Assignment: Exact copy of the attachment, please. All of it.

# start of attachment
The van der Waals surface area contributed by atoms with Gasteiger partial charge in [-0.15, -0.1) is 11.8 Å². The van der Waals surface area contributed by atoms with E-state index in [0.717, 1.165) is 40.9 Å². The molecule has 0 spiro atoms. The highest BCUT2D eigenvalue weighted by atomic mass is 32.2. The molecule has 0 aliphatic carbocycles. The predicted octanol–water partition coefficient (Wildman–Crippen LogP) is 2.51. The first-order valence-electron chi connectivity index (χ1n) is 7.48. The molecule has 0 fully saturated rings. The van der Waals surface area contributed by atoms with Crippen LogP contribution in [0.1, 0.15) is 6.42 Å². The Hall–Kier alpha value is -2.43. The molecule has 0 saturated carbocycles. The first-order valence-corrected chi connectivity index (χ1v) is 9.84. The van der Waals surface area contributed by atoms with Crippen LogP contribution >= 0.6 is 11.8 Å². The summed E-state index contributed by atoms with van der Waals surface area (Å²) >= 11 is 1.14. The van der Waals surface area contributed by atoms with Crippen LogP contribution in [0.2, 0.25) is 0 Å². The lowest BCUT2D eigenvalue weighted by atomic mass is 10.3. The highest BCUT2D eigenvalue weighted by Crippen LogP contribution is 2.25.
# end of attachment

The van der Waals surface area contributed by atoms with Gasteiger partial charge in [-0.15, -0.1) is 11.8 Å². The van der Waals surface area contributed by atoms with E-state index in [0.717, 1.165) is 40.9 Å². The molecule has 0 spiro atoms. The highest BCUT2D eigenvalue weighted by atomic mass is 32.2. The molecule has 0 aliphatic carbocycles. The predicted octanol–water partition coefficient (Wildman–Crippen LogP) is 2.51. The first-order valence-electron chi connectivity index (χ1n) is 7.48. The molecule has 0 fully saturated rings. The van der Waals surface area contributed by atoms with Crippen LogP contribution in [0.1, 0.15) is 6.42 Å². The Hall–Kier alpha value is -2.43. The molecule has 0 saturated carbocycles. The first-order valence-corrected chi connectivity index (χ1v) is 9.84. The van der Waals surface area contributed by atoms with Crippen LogP contribution >= 0.6 is 11.8 Å². The summed E-state index contributed by atoms with van der Waals surface area (Å²) >= 11 is 1.14. The van der Waals surface area contributed by atoms with Crippen LogP contribution in [0.2, 0.25) is 0 Å². The lowest BCUT2D eigenvalue weighted by atomic mass is 10.3. The highest BCUT2D eigenvalue weighted by Crippen LogP contribution is 2.25.